Denial is one of many ways we cope with problems that seem overwhelming. Although it is frustrating for family members, it can be a very important strategy for the person who is facing a serious illness. But you still need to know their wishes. Try framing your need for a conversation in the context of “just in case.” In a gesture of unity, you could also decide to make an advance directive yourself and suggest that the two of you do it together. Everyone needs an advance directive.

“It’s all in God’s hands.”
Those who are religious may believe the moment of death is out of our control. Whether or not you agree with these beliefs, you can affirm your loved one’s conviction and still point out that “a [Higher Power] has given us the responsibility to determine how we live up until death.” Then you can share your need to know more about your loved one’s wishes.

“It’s too painful to talk about. Besides, talking about it is bad luck. It will only make it happen.”
Rather than challenge this belief, focus instead on the pain it will cause you if you don’t have the discussion. Certainly, acknowledge your loved one’s discomfort with the subject. Then try sharing that you are distressed at the prospect of the guilt you will feel, wondering if you made “the wrong decision.” Introduce the subject now, and then suggest you two set up a time to come back to it in a few days. Planting the seed and letting it rest can make it easier to address later, after some time getting used to it.

“There’s no need to talk. You know me. I don’t want any heroics.”
Although this is a straightforward response, it’s not always that simple. You could guess they don’t want CPR or a breathing machine (ventilator). But what about antibiotics if they are frail and get pneumonia? Ask to go through the documents together just to be sure you have it right. Our state’s advance directive will help you guide the conversation so you can have a more nuanced understanding of your loved one’s wishes. You might also explore a document called “Five Wishes” for ideas of good questions to ask.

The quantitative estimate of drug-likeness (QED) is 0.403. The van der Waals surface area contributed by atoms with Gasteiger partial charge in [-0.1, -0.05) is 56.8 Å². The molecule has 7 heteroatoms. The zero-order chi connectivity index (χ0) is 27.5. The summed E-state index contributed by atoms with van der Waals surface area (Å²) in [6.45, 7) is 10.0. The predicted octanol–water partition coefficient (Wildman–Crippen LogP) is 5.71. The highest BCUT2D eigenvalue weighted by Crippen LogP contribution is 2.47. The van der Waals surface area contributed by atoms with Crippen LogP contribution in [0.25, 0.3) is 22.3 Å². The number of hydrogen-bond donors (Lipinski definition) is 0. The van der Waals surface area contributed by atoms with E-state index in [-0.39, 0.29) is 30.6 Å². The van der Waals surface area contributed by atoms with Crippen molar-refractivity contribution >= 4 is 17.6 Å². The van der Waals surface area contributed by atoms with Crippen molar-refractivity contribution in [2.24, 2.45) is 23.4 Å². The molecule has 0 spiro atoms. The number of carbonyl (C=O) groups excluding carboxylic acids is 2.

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When family members disagree

The person who is ill may have very clear thoughts about what he or she wants in terms of life support. Family members may not agree. If there is no paperwork, it’s hard for medical staff to know what to do. They are legally and ethically bound to follow the patient’s wishes. If all the paperwork is complete and available, then the instructions are clear.

Keep an original signed version at your loved one’s home. Several signed copies of the advance directive should be stored in different places.

  • With the named decision maker(s)
  • With the doctor, ideally in an electronic medical record
  • At the hospital if there is a planned admission

Beware: the attorney’s office or a bank safe deposit box are likely to be closed on the weekend when you might need it.

Even though the named decision maker gets the last say, it is better for everyone if there is consensus. If family members cannot agree, ask for help from a social worker, chaplain, or counselor. (If you are in a medical facility, they will have one of these professionals available. If your loved one is receiving hospice care, a social worker or chaplain can come to the house.)

A family meeting facilitated by a knowledgeable professional can help everyone voice their concerns. It’s obviously an emotional time. People need to feel heard. Ultimately, by the end of the meeting, most people come around to putting the patient first, focusing on his or her beliefs and wishes.